Cruise set for Singer’s WWII film

McQuarrie wrote the script with Alexander

United Artists has set Tom Cruise to star for director Bryan Singer in the untitled WWII thriller that will begin production in the summer.

Since Cruise and C/W partner Paula Wagner took MGM topper Harry Sloan’s offer last fall to resuscitate the UA label and make four to six films per year, Cruise has taken a starring role in the first two pictures.

Chris McQuarrie wrote the script with Nathan Alexander. Singer and McQuarrie will produce, and Alexander will be co-producer.

UA partners Cruise and Wagner made a deal last week for the film (Daily Variety, March 14), which is the first original project teaming Singer and McQuarrie since “The Usual Suspects.”

Cruise and Wagner quickly agreed to set the film as UA’s second production commitment. The first is “Lions for Lambs,” the Robert Redford-directed drama that stars Redford, Cruise and Meryl Streep. That film, scripted by Matthew Michael Carnahan, will be released Nov. 9 by MGM.

Singer and McQuarrie brought the WWII project to Cruise and Wagner because they felt the material would be a good match for UA. Singer, who is in the early stages of mounting a sequel to “Superman Returns,” was able to fit it in before the Man of Steel is ready to take off again for Warner Bros. and Legendary.

At the time UA made the deal, Cruise sparked to it only as a project for the studio. That changed quickly. The thriller is based on actual events, as German generals hatch a scheme to assassinate Adolph Hitler at the height of WWII. In subsequent meetings, Singer asked Cruise if he wanted to play a central role and he agreed Tuesday.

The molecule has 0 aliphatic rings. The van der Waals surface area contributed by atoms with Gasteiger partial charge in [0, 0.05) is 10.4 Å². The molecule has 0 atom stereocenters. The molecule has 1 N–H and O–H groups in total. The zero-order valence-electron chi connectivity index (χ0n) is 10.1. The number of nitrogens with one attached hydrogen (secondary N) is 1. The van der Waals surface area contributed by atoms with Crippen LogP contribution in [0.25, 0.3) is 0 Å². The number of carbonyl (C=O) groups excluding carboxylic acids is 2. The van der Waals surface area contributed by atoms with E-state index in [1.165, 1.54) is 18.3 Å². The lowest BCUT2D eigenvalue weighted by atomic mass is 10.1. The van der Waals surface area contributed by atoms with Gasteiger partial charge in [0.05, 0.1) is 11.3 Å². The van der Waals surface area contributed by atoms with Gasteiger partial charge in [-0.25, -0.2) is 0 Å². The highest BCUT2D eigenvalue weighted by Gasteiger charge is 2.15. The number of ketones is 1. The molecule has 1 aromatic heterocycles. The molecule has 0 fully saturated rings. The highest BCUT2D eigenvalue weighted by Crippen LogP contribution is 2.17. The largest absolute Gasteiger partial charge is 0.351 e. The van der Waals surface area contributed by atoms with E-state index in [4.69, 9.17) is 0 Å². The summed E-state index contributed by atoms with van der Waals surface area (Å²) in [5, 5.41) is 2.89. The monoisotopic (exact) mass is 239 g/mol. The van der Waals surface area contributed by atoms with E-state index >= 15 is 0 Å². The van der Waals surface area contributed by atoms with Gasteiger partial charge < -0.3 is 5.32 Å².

“After reading the script, Tom and I knew immediately that this was a film we had to make,” Wagner said. “As an added bonus, because of Bryan Singer’s involvement and Tom’s admiration for him as a filmmaker as well as the excellence of the script, the project attracted Tom as an actor. I cannot think of a more perfect combination of creative elements for our second production.”

While the thriller is framed in Europe during WWII, it is a relatively inexpensive film compared with the tentpoles that Singer has directed recently. It also has the ensemble character intrigue present in “The Usual Suspects.”